American Football Database
1939 Sun Bowl
5th Sun Bowl
1 2 3 4 Total
University of Utah 14 6 0 6 26
University of New Mexico 0 0 0 0 0
Date January 2, 1939
Season 1938
Stadium Kidd Field
Location El Paso, Texas
Attendance 13,000
Sun Bowl
 < 1938  1940

This fifth annual Sun Bowl featured the Utah Utes and the New Mexico Lobos in a postseason bowl game for both teams and the final game of the 1938 college football season.


New Mexico was champion of the Border Conference while Utah was champion of the Mountain States Conference. The game was touted as the most evenly matched of the five major bowl games of the 1938 season. This was also the first meeting between the two schools and the first bowl game for either school.

Game summary

Nevertheless, the Utes dominated from the start, scoring three first-half touchdowns, with a Tom Pace touchdown run and two Ray Peterson touchdowns, including a 1-yard run on fourth-down. In the second half, New Mexico had numerous opportunities to close the gap following Utah turnovers but their aerial attack couldn't capitalize, being held to 59 yards passing and four interceptions, not even reaching Utah's 40 the whole game. Utah, on the other hand, racked up 366 yards rushing, and outgained the Lobos 384–212, adding in a Clarance Gehrke touchdown late to make the final score 26–0, the first ever shutout in Sun Bowl history.[1][2]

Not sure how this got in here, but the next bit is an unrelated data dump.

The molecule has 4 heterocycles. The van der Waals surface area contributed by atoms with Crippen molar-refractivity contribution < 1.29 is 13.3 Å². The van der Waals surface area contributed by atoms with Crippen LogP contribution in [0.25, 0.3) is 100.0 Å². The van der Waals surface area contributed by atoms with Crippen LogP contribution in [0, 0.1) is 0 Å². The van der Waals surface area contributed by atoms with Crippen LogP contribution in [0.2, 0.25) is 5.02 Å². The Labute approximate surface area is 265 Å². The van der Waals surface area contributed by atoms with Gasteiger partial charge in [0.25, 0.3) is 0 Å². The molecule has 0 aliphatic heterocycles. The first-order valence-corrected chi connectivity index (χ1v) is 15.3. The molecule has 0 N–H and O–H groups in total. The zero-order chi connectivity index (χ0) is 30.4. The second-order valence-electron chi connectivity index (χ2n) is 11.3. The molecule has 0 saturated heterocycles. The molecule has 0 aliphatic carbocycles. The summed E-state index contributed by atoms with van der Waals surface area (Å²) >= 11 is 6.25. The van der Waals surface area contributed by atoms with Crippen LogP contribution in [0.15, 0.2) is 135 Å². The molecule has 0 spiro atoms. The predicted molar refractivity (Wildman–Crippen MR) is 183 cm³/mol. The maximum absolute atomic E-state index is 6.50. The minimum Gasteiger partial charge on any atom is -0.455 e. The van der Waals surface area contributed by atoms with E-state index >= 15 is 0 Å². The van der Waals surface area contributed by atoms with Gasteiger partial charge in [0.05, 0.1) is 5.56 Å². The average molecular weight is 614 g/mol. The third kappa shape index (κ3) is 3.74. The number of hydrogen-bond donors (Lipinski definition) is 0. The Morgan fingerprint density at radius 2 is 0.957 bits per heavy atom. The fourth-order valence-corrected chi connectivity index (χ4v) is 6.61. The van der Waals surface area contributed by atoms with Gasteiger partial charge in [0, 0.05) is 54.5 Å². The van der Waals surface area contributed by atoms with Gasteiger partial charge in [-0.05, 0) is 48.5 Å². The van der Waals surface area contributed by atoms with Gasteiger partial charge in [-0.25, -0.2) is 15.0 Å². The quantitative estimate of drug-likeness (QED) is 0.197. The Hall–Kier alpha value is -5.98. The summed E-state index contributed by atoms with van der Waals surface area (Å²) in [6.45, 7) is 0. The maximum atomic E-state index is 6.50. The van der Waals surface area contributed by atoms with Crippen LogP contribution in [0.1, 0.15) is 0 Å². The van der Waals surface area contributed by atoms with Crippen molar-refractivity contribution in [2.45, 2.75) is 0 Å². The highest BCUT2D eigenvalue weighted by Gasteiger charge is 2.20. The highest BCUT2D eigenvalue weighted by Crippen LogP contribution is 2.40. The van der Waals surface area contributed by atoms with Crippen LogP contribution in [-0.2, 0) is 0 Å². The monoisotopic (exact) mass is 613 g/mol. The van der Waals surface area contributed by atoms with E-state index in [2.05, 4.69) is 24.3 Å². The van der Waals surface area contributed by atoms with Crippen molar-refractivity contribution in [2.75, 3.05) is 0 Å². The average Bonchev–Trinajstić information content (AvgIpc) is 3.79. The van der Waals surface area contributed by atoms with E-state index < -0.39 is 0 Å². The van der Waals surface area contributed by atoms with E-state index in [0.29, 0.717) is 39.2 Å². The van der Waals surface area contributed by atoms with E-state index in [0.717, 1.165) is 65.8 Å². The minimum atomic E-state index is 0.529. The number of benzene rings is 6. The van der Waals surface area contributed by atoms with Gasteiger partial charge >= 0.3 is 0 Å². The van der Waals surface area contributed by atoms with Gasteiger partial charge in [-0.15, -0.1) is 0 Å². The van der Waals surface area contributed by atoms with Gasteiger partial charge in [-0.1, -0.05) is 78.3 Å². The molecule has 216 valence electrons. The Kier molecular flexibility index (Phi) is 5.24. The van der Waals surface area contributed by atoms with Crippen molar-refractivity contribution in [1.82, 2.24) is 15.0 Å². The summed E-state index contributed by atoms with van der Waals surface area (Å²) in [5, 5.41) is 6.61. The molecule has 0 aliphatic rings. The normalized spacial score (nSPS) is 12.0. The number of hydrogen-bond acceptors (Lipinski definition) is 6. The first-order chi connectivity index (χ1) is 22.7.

Scoring summary

First quarter

  • Utah: Tom Pace 15-yard run (Bernard McGarry kick)
  • Utah: Ray Peterson 60-yard interception return (Bernard McGarry kick)

Second quarter

  • Utah: Ray Peterson 1-yard run (kick failed)

Fourth quarter

  • Utah: Clarence Gehrke 10-yard run (kick failed)


Statistics New Mexico Utah
First Downs 12 16
Rushing Yards 179 379
Passing Yards 59 18
Passing 4-11-4 1-4-1
Total Offense 212 384
Fumbles-Lost 3-1 1-1
Penalties-Yards 5-35 9-55
Punts-Average 9-40.8 8-30.5


New Mexico returned to the Sun Bowl twice in the next decade (1944 and 1946). Utah did not return to the Sun Bowl until 2011. A rivalry came out of this game between the two schools, which has been running continuously since the early 1960s.